Since its discovery in 2012, a glowing blob known as a “cocoon” that appears to be located in a giant gamma-ray emission from the center of the Milky Way, known as a “Fermi bubble,” has puzzled astronomers.
published in natural astronomy, we show that this cocoon is caused by gamma rays emitted by rapidly rotating extreme stars known as “millisecond pulsars” in the Sagittarius dwarf galaxy orbiting the Milky Way. While our findings demystify the cocoon, they also cast a shadow over attempts to find dark matter in any gamma-ray glow it might emit.
Observation with gamma rays
Thanks to life on Earth, our atmosphere blocks gamma rays. These light particles are more than a million times more energetic than the photons we detect with our eyes.
Because our ground-based view is blurred, scientists don’t know the richness of the gamma-ray sky until instruments are sent into space. But more and more of this abundance has been revealed, starting with the serendipitous discovery of the Vela satellite, which was put into orbit in the 1960s to monitor the nuclear test ban.
The most advanced gamma-ray instrument in operation today is the Fermi Gamma-ray Space Telescope, a large NASA mission in orbit for more than a decade. Fermi’s ability to resolve fine details and detect faint sources has revealed many surprises in our galaxy and the wider universe.
One of the surprises came in 2010, shortly after Fermi’s launch: something at the center of the Milky Way was blowing what looked like a pair of giant gamma-ray-emitting bubbles. These completely unexpected “Fermi bubbles” cover 10% of the sky.
The prime suspect for the source of the bubble is the Milky Way’s resident supermassive black hole. This behemoth, 4 million times larger than the sun, lurks in the heart of the Milky Way, where the bubbles originated.
Most galaxies have such massive black holes at their centers. In some cases, these black holes are actively gobbling up matter. So fed, they simultaneously spew huge, outflowing “jets” visible on the electromagnetic spectrum.
So after discovering the bubbles, the researchers asked a question: Can we find a handful of conclusive evidence linking them to our galaxy’s supermassive black hole? Soon, tentative evidence did emerge: Inside each bubble, hinted at a thin jet of gamma-rays directed toward the center of the galaxy.
However, with time and further data, the picture became blurred. While a jet-like feature in one of the bubbles was confirmed, the apparent jet in the other bubble seemed to evaporate on closer inspection.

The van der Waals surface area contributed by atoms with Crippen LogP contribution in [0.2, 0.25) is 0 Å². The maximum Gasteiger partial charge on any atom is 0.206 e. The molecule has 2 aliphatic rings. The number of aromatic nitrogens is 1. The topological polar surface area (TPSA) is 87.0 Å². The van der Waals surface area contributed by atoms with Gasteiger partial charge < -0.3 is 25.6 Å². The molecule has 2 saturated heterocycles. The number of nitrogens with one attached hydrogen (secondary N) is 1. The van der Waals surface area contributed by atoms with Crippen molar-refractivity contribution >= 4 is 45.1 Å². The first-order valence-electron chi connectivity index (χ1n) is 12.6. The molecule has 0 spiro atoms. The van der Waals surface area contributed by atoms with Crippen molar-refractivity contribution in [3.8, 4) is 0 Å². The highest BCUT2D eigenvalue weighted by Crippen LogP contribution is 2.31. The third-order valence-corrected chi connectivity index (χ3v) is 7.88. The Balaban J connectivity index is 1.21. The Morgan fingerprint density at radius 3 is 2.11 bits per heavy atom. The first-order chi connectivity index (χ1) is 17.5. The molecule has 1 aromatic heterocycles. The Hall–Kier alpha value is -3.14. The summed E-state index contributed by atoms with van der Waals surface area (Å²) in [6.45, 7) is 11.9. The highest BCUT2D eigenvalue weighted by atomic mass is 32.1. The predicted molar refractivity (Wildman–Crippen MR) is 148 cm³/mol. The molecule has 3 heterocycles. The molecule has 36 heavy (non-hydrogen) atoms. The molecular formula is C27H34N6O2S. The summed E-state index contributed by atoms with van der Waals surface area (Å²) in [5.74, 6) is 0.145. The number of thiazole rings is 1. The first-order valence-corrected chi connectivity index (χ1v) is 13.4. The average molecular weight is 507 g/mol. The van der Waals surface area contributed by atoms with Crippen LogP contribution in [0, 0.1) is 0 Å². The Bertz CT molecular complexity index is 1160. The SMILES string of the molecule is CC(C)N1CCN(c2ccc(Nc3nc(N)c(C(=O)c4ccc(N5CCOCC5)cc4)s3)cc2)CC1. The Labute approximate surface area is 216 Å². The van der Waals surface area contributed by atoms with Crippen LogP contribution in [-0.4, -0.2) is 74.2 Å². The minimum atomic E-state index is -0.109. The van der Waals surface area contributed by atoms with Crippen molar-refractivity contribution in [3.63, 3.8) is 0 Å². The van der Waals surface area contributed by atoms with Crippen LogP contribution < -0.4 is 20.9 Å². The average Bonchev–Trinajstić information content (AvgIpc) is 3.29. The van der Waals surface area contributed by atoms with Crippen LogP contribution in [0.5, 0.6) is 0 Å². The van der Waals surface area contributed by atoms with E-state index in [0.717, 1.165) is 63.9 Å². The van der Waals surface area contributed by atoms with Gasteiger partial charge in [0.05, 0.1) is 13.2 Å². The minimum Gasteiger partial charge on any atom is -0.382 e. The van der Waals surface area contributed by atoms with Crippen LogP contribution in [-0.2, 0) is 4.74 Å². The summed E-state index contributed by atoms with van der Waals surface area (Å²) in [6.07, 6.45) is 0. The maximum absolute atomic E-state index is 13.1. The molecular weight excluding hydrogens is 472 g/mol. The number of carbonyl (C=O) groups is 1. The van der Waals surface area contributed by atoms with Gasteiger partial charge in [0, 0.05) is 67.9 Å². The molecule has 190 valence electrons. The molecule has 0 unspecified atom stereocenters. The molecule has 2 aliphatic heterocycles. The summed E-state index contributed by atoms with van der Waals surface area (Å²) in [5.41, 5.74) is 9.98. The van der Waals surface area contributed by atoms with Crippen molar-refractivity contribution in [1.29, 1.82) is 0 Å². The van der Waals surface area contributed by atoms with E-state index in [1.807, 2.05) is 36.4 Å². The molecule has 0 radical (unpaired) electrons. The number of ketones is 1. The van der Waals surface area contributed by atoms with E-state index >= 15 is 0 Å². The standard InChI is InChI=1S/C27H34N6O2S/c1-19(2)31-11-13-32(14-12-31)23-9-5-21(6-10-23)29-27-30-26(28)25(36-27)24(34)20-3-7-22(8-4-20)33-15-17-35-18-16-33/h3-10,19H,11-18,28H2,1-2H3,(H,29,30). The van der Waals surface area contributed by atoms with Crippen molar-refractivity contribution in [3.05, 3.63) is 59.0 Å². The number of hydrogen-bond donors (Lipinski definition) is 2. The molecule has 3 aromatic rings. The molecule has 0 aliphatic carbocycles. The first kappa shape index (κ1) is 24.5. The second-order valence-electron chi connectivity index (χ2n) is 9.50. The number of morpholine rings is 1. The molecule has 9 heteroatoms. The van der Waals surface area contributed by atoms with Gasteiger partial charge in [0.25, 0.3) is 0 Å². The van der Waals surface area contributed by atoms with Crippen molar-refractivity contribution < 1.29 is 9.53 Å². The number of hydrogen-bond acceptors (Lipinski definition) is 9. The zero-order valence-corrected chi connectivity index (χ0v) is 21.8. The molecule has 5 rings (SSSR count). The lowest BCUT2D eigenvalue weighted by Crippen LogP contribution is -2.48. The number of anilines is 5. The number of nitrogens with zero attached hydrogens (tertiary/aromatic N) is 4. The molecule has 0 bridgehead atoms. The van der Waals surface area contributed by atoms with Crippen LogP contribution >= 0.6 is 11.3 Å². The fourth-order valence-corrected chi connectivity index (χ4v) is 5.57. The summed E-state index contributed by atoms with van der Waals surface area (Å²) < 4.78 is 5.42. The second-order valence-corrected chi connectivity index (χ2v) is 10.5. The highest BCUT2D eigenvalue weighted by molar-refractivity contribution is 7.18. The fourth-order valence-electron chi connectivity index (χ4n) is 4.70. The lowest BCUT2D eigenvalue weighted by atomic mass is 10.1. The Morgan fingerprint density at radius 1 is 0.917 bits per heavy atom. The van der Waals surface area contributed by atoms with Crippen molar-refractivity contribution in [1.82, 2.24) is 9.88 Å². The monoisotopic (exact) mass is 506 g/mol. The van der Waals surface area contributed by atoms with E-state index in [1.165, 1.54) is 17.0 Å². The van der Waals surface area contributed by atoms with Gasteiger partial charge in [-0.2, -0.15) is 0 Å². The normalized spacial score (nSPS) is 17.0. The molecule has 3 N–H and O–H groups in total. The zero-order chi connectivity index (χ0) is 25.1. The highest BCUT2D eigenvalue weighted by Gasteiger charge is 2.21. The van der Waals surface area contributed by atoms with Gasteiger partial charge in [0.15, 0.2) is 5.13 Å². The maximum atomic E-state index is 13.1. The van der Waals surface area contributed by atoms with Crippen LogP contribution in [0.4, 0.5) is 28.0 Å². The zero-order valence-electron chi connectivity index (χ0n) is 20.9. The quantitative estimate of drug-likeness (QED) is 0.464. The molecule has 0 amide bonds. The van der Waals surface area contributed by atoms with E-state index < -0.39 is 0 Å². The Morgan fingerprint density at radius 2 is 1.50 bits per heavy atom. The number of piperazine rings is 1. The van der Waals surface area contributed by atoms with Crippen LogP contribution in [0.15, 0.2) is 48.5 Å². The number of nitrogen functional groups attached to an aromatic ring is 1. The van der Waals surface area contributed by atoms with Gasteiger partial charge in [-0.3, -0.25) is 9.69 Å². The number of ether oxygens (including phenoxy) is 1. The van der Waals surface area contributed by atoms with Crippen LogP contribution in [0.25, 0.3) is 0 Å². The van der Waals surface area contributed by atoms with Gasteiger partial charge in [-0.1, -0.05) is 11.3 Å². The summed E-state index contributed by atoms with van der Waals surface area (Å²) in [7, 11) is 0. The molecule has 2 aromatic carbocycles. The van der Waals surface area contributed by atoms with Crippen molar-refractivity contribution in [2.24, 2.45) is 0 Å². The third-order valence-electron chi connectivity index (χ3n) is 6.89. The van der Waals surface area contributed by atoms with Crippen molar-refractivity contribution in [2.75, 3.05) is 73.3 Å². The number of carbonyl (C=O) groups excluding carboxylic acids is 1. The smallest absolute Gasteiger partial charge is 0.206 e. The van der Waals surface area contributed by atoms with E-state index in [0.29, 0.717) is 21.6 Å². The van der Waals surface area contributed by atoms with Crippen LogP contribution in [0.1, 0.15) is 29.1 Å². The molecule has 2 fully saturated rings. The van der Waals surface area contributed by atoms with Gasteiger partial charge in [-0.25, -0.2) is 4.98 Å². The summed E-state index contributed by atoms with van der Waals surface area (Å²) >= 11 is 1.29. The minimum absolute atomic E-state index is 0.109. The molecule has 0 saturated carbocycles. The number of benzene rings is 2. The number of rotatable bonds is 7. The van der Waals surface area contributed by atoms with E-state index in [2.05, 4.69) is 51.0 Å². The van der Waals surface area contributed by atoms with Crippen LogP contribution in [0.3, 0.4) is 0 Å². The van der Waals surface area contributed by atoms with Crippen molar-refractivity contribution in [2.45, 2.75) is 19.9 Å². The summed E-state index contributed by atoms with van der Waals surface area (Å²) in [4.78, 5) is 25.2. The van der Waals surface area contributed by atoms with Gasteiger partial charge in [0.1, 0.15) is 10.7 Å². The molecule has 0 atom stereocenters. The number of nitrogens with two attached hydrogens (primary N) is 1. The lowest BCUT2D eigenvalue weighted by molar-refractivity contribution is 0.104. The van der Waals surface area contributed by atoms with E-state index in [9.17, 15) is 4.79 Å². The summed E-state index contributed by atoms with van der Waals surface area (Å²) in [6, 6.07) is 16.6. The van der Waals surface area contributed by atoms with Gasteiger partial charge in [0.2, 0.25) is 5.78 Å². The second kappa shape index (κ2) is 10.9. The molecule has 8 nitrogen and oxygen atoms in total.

The bubbles look oddly lopsided: one contains a slender bright spot — a “cocoon” — while the other has no counterpart in it.
Cocoon and its source
Our most recent work natural astronomy It is a profound investigation of the essence of “cocoon”. Remarkably, we found that this structure is not related to Fermi bubbles or even the supermassive black hole of the Milky Way.
Instead, we found that the cocoon was actually something else entirely: gamma rays from the Sagittarius dwarf galaxy, which, from Earth’s position, lies just behind the southern bubble.
The Sagittarius dwarf, named for its location in the sky in the constellation Sagittarius, is a “satellite” galaxy orbiting the Milky Way. It is the remnant of a larger galaxy torn apart by the Milky Way’s powerful gravitational field. In fact, stars pulled from Sagittarius dwarfs can be found in “tails” that surround the entire sky.
What produces gamma rays?
In the Milky Way, the main source of gamma rays is the collision of very thin gas between high-energy particles (called cosmic rays) and stars.
However, this process cannot explain the gamma rays emitted by the Sagittarius dwarf. It lost its gas long ago in the same gravitational disturbance that also pulled away many of its stars.
So where do gamma rays come from?
We considered several possibilities, including the exciting prospect that they are a hallmark of dark matter, the invisible matter known only through its gravitational effects that astronomers believe make up most of the universe. Unfortunately, the shape of the cocoon closely matches the distribution of visible stars, ruling out an origin for dark matter.
Either way, stars are responsible for gamma rays. However: the stars of the Sagittarius dwarf are ancient and stationary. In such a population, what type of source would produce gamma rays?
We’re happy there’s only one possibility: rapidly spinning objects called “millisecond pulsars.” These are the remnants of a particular star, much more massive than the Sun, that also closely orbit another star.
Under the right circumstances, such a binary star system would produce a neutron star — an object as heavy as the sun but only about 20 kilometers in diameter — that spins hundreds of times per second.
Because of their fast rotation and strong magnetic fields, these neutron stars act as natural particle accelerators: they fire particles into space at extremely high energies.
These particles then emit gamma rays. We found that millisecond pulsars in Sagittarius dwarfs are the ultimate source of the mysterious cocoon.
search for dark matter
Our findings shed new light on millisecond pulsars as sources of gamma rays in other older star systems.
At the same time, they cast a shadow over efforts to find evidence of dark matter through observations of other satellite galaxies in the Milky Way. Unfortunately, the gamma-ray “background” from millisecond pulsars in these systems is stronger than previously realized.
Therefore, any signals they produce may not be unequivocally explained as being caused by dark matter.
The search for dark matter signals continues.
Rotating stars offer new clues to strange signal from Milky Way’s center
Roland M. Crocker et al., Gamma-ray emission from millisecond pulsars in Sagittarius dwarf globular galaxies, natural astronomy (2022). DOI: 10.1038/s41550-022-01777-x
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